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What About Double Handed Spey Rods

I often hear and get asked "what do you think about this rod brand or that rod brand." My usually response is - "they're good rods." As most rods on the market today are good rods.

I think a better question would be - what rod is best for me? And an even better question would be what rod type is best for me?

What's in a rod? For a moment forget about rod brands.

Think of rods by these three criteria:

  1. Action (medium, medium/fast, fast)
  2. Rod length
  3. Line weight

My observations on rod action:

  • Medium action rods are better to learn with
  • Faster actions rods can cast farther
  • Medium action rods cast floating lines and smaller flies better
  • Faster action rods cast heavy sink tips, Intermediate lines, and big flies better
  • Faster action casts in the wind better
  • Medium/Fast bridge both attributes

Think of rod action like a spring. Medium action is a softer spring than a fast action. Medium action is slower to respond and slower to release - it can store energy longer. Faster action is harder to load, but more explosive when un-loaded.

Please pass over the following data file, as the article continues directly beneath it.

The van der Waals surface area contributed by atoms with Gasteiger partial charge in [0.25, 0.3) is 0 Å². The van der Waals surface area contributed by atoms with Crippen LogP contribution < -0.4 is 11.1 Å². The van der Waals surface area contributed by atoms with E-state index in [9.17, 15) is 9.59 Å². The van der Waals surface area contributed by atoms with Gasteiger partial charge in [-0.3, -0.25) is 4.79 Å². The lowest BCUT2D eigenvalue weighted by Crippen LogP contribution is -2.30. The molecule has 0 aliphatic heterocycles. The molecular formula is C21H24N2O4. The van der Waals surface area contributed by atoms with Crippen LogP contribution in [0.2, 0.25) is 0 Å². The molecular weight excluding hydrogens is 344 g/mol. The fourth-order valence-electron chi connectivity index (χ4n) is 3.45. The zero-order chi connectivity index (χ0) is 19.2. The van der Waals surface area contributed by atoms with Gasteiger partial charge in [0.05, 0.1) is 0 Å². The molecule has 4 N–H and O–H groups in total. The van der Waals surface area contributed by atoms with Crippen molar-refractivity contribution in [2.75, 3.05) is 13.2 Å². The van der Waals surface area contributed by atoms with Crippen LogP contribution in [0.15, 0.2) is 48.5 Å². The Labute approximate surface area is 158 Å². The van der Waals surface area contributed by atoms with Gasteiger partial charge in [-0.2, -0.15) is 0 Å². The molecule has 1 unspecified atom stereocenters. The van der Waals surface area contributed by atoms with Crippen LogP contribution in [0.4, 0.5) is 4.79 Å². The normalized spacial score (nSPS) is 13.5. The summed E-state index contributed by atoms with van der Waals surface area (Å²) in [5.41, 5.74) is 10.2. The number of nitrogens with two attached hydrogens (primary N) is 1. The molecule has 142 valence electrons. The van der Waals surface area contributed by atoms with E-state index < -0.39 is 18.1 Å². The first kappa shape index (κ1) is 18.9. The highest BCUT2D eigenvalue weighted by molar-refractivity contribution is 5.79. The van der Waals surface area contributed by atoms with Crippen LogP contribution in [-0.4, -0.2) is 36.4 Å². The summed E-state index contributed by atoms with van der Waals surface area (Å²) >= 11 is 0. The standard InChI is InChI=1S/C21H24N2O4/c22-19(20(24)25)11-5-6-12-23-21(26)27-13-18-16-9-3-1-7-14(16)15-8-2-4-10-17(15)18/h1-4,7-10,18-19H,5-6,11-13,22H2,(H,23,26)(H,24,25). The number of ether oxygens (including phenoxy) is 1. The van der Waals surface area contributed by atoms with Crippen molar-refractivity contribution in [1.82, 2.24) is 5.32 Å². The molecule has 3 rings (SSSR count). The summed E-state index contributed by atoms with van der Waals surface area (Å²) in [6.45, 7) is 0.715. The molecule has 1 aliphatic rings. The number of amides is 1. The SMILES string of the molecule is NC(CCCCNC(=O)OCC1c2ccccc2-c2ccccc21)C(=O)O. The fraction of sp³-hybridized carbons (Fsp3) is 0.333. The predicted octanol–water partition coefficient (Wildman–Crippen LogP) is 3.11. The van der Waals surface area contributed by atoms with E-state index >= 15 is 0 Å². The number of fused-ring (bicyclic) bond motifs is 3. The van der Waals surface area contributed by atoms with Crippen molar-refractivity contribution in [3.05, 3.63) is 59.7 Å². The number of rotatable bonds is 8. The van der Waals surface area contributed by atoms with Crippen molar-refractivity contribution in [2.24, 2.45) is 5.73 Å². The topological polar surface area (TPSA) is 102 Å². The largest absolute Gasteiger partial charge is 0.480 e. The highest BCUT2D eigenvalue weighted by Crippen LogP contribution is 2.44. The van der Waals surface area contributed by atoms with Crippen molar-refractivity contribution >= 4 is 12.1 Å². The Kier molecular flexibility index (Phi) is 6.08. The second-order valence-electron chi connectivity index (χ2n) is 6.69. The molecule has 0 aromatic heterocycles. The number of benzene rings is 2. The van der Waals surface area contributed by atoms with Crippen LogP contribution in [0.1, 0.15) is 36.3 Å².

When learning to Spey cast a medium action is more user friendly. It works with you, waits longer. As you get better you might get a little frustrated when you want to cast beyond 100 feet. The medium action can cast far, but a faster action has the physics built into to it to cast farther.

My observations on rod length:

  • Longer rods through physics can cast farther - longer lever.
  • Smaller rods can cast easier with your back up to willows and brush on the river
  • Smaller rods are easier to land fish with
  • Longer rods are easier to control the fly line with when swinging and mending

My observations on rod line weight:

  • Heavier lines cast bigger flies and heavier tips better
  • Heavier lines cast in the wind better
  • Lighter lines cast softer - stealthier

Over the years I have acquired many different rods and action types. I have my winter rods (fast action) and I have my summer medium/fast action rods. A Spey Fishermen can get so fine tuned into this pursuit, and with enough money select rods like a golfer selects golf clubs. I think it is probably more enjoyable for most of us to keep this simple as possible.

Concluding thoughts:

  • When beginning select a medium action rod - ask if the shop you are buying it from has a trade-in/up policy - does. Or keep in mind that you may want to sell this rod and get a different rod later (or just keep it).
  • Medium/Fast action rods bridge the gap. You can learn on them and be happy with them for a long time
  • Fast action - when you want the most out of a rod, and softer rods aren't giving you that extra kick - power in your cast.
  • Have a fast action rod and are working harder than you want to cast - try putting a heavier line on the rod.

Jeff Layton |

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